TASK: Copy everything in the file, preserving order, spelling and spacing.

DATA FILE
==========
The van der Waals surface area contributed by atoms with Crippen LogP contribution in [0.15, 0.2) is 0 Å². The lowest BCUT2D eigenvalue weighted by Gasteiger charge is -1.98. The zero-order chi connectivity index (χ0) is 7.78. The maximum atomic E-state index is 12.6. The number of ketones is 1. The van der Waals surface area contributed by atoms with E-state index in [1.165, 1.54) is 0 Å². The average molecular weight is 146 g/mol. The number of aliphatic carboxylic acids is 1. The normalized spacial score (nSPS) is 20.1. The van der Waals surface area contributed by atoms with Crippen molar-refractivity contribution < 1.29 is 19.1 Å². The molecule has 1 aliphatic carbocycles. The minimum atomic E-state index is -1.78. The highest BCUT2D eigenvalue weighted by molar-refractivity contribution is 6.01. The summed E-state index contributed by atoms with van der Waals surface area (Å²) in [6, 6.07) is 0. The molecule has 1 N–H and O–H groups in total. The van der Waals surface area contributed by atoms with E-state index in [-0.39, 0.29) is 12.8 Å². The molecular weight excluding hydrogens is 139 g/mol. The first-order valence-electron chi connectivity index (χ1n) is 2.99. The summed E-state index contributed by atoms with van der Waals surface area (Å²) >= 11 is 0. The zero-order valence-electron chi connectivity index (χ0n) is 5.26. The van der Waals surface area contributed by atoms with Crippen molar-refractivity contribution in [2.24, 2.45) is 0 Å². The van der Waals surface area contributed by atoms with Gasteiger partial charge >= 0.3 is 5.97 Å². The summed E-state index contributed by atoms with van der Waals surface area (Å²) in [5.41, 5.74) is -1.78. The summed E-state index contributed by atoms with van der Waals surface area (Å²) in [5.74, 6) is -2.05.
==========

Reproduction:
The van der Waals surface area contributed by atoms with Crippen LogP contribution in [0.15, 0.2) is 0 Å². The lowest BCUT2D eigenvalue weighted by Gasteiger charge is -1.98. The zero-order chi connectivity index (χ0) is 7.78. The maximum atomic E-state index is 12.6. The number of ketones is 1. The van der Waals surface area contributed by atoms with E-state index in [1.165, 1.54) is 0 Å². The average molecular weight is 146 g/mol. The number of aliphatic carboxylic acids is 1. The normalized spacial score (nSPS) is 20.1. The van der Waals surface area contributed by atoms with Crippen molar-refractivity contribution < 1.29 is 19.1 Å². The molecule has 1 aliphatic carbocycles. The minimum atomic E-state index is -1.78. The highest BCUT2D eigenvalue weighted by molar-refractivity contribution is 6.01. The summed E-state index contributed by atoms with van der Waals surface area (Å²) in [6, 6.07) is 0. The molecule has 1 N–H and O–H groups in total. The van der Waals surface area contributed by atoms with E-state index in [-0.39, 0.29) is 12.8 Å². The molecular weight excluding hydrogens is 139 g/mol. The first-order valence-electron chi connectivity index (χ1n) is 2.99. The summed E-state index contributed by atoms with van der Waals surface area (Å²) >= 11 is 0. The zero-order valence-electron chi connectivity index (χ0n) is 5.26. The van der Waals surface area contributed by atoms with Crippen molar-refractivity contribution in [2.24, 2.45) is 0 Å². The van der Waals surface area contributed by atoms with Gasteiger partial charge >= 0.3 is 5.97 Å². The summed E-state index contributed by atoms with van der Waals surface area (Å²) in [5.41, 5.74) is -1.78. The summed E-state index contributed by atoms with van der Waals surface area (Å²) in [5.74, 6) is -2.05.